31. Environmental Ethics: Volume > 10 > Issue: 3
Anthony Weston Unfair to Swamps: A Reply to Katz
32. Environmental Ethics: Volume > 10 > Issue: 4
James F. O’Brien Teilhard’s View of Nature and Some Implications for Environmental Ethics
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Teilhard’s cosmological speculation is a valuable basis for an environmental ethics that perceives individual natural objects as good in themselves and the world as good in itself. Teilhard perceives man as fundamentally part of a cosmic environmental whole that is greater than mankind taken individually or collectively. His holistic views on human biological and psychological and social evolution are, I argue,compatible with a biocentric environmental ethics. I discuss some similarities and differences with the views of the deep ecology movement. I show that Teilhard’s hierarchical system is not humanistically oriented in a way that need be interpreted by Teilhardians as contrary to environmental well-being. I argue that Teilhard’s sympathies toward transportation technology, including the automobile, can be interpreted in his holistic manner. I conclude that Teilhard’s theocentric views are also a basis for supporting an environmental ethics which is both optimistic and not anthropocentric.
33. Environmental Ethics: Volume > 10 > Issue: 4
Robert Paehlke Democracy, Bureaucracy, and Environmentalism
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Several prominent analysts, including Heilbroner, Ophuls, and Passmore, have drawn bleak conclusions regarding the implications of contemporary environmental realities for the future of democracy. I establish, however, that the day-to-day practice of environmental politics has often had an opposite effect: democratic processes have been enhanced. I conclude that the resolution of environmental problems may weIl be more promising within a political context which is more rather than less democratic.
34. Environmental Ethics: Volume > 10 > Issue: 4
Jeanne Kay Concepts of Nature in the Hebrew Bible
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The lack of resolution in the debate about the Bible’s environmental despotism or stewardship may be resolved by more literal and literary approaches. When the Bible is examined in its own terms, rather than in those of current environmentalism, the Bible’s own perspectives on nature and human ecology emerge. The Hebrew Bible’s principal environmental theme is of nature’s assistance in divine retribution. The Bible’s frequent deployment of contradiction as a literary device, however, tempers this perspective to present amoral, yet multi-sided view of nature.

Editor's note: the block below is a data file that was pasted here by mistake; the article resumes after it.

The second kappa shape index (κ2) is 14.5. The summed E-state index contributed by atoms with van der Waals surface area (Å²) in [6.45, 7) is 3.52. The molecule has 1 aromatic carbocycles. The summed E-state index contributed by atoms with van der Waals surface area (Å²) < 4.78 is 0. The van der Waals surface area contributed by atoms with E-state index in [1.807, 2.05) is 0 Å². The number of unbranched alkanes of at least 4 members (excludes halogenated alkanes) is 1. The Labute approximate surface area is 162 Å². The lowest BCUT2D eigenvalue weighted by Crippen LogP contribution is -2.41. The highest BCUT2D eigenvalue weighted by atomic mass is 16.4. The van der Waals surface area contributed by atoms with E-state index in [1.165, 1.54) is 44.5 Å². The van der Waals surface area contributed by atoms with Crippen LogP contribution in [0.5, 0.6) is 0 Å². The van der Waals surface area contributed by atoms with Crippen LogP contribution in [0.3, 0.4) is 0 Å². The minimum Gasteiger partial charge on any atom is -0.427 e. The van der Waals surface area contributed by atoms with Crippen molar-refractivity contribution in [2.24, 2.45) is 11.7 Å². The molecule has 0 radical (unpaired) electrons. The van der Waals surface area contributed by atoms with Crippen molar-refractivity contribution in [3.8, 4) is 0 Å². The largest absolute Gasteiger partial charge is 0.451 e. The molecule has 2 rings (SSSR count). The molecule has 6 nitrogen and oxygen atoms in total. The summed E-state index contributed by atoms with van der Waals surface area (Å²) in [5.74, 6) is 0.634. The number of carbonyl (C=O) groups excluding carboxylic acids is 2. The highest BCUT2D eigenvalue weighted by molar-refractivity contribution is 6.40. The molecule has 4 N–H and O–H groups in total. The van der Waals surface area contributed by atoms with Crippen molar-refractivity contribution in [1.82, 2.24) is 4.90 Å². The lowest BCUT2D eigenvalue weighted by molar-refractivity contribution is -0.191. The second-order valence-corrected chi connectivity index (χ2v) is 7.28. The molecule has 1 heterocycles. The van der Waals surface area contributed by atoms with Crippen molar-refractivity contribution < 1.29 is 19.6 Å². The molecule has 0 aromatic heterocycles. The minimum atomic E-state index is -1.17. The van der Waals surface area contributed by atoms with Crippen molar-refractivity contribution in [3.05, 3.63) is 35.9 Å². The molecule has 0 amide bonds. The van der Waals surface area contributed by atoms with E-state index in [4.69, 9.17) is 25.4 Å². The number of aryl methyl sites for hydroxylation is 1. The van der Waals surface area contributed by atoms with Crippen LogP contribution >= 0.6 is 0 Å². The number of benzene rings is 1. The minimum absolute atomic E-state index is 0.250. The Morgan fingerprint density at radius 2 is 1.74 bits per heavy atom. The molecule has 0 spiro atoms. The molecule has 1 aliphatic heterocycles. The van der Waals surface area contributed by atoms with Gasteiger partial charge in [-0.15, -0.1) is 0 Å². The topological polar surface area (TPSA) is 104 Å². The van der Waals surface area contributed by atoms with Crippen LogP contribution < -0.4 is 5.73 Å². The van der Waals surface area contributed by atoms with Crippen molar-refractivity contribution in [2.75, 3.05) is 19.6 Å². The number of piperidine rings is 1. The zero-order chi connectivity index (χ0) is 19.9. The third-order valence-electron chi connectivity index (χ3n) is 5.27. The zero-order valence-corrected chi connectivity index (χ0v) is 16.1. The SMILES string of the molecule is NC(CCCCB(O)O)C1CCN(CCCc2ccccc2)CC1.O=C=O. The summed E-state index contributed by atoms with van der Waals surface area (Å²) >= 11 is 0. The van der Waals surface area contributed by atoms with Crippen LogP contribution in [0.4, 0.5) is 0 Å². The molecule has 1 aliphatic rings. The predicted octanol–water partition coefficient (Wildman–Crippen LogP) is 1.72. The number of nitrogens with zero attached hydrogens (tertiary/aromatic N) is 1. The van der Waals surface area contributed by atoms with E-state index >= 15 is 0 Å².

35. Environmental Ethics: Volume > 10 > Issue: 4
Freya Mathews Conservation and Self-Realization: A Deep Ecology Perspective
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Nature in its wider cosmic sense is not at risk from human exploitation and predation. To see life on Earth as but a local manifestation of this wider, indestructable and inexhaustible nature is to shield ourselves from despair over the fate of our Earth. But to take this wide view also appears to make interventionist political action on behalf of nature-which is to say, conservation-superfluous. If we identify with nature in its widest sense, as deep ecology prescribes, then the “self-defence” argument usually advanced by deep ecologists in support of conservation appears not to work. I argue that the need for eco-activism can be reconciled with a rejection of despair within the framework of deep ecology, and that in the process of this reconciliation the meaning of the term conservation acquires a new, spiritual dimension.
36. Environmental Ethics: Volume > 11 > Issue: 1
Peter Reed Man Apart: An Alternative to the Self-Realization Approach
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Seeing nature as ultimately separate from us rather than as apart of us is the source of a powerful environmental ethic. The work of Martin Buber, Rudolf Otto, and Peter Wessei Zapffe forms the conceptual framework for a view of nature as a Thou or a “Wholly Other,” a view which inspires awe for the nonhuman intrinsic value in nature. In contrast to the Self-realization approach of Naess and others, intrinsic value is here independent of the notion of a self. This approach suggests an ethic of humility and respect for nonhuman nature-to the degree that the continued existence of humans should be considered an open question .